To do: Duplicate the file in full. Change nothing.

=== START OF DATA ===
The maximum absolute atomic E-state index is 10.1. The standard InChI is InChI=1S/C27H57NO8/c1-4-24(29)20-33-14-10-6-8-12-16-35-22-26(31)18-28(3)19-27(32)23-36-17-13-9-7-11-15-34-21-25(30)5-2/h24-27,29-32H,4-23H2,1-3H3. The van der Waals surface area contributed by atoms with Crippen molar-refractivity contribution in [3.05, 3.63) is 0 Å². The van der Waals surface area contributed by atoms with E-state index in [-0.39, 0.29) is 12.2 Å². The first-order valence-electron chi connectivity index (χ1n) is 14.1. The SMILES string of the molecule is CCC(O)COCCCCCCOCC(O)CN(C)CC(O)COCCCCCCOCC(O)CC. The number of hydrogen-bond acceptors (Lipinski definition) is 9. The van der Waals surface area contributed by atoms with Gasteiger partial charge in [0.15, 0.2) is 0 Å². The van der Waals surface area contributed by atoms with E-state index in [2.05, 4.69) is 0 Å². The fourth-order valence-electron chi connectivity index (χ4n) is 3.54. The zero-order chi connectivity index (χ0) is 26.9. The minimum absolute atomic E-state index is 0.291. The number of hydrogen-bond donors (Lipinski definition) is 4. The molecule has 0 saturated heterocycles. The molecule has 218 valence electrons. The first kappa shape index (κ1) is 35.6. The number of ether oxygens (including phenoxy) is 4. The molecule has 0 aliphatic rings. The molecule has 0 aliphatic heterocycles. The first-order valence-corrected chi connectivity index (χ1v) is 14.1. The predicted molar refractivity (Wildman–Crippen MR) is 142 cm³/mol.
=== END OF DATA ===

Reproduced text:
The maximum absolute atomic E-state index is 10.1. The standard InChI is InChI=1S/C27H57NO8/c1-4-24(29)20-33-14-10-6-8-12-16-35-22-26(31)18-28(3)19-27(32)23-36-17-13-9-7-11-15-34-21-25(30)5-2/h24-27,29-32H,4-23H2,1-3H3. The van der Waals surface area contributed by atoms with Crippen molar-refractivity contribution in [3.05, 3.63) is 0 Å². The van der Waals surface area contributed by atoms with E-state index in [-0.39, 0.29) is 12.2 Å². The first-order valence-electron chi connectivity index (χ1n) is 14.1. The SMILES string of the molecule is CCC(O)COCCCCCCOCC(O)CN(C)CC(O)COCCCCCCOCC(O)CC. The number of hydrogen-bond acceptors (Lipinski definition) is 9. The van der Waals surface area contributed by atoms with Gasteiger partial charge in [0.15, 0.2) is 0 Å². The van der Waals surface area contributed by atoms with E-state index in [2.05, 4.69) is 0 Å². The fourth-order valence-electron chi connectivity index (χ4n) is 3.54. The zero-order chi connectivity index (χ0) is 26.9. The minimum absolute atomic E-state index is 0.291. The number of hydrogen-bond donors (Lipinski definition) is 4. The molecule has 0 saturated heterocycles. The molecule has 218 valence electrons. The first kappa shape index (κ1) is 35.6. The number of ether oxygens (including phenoxy) is 4. The molecule has 0 aliphatic rings. The molecule has 0 aliphatic heterocycles. The first-order valence-corrected chi connectivity index (χ1v) is 14.1. The predicted molar refractivity (Wildman–Crippen MR) is 142 cm³/mol.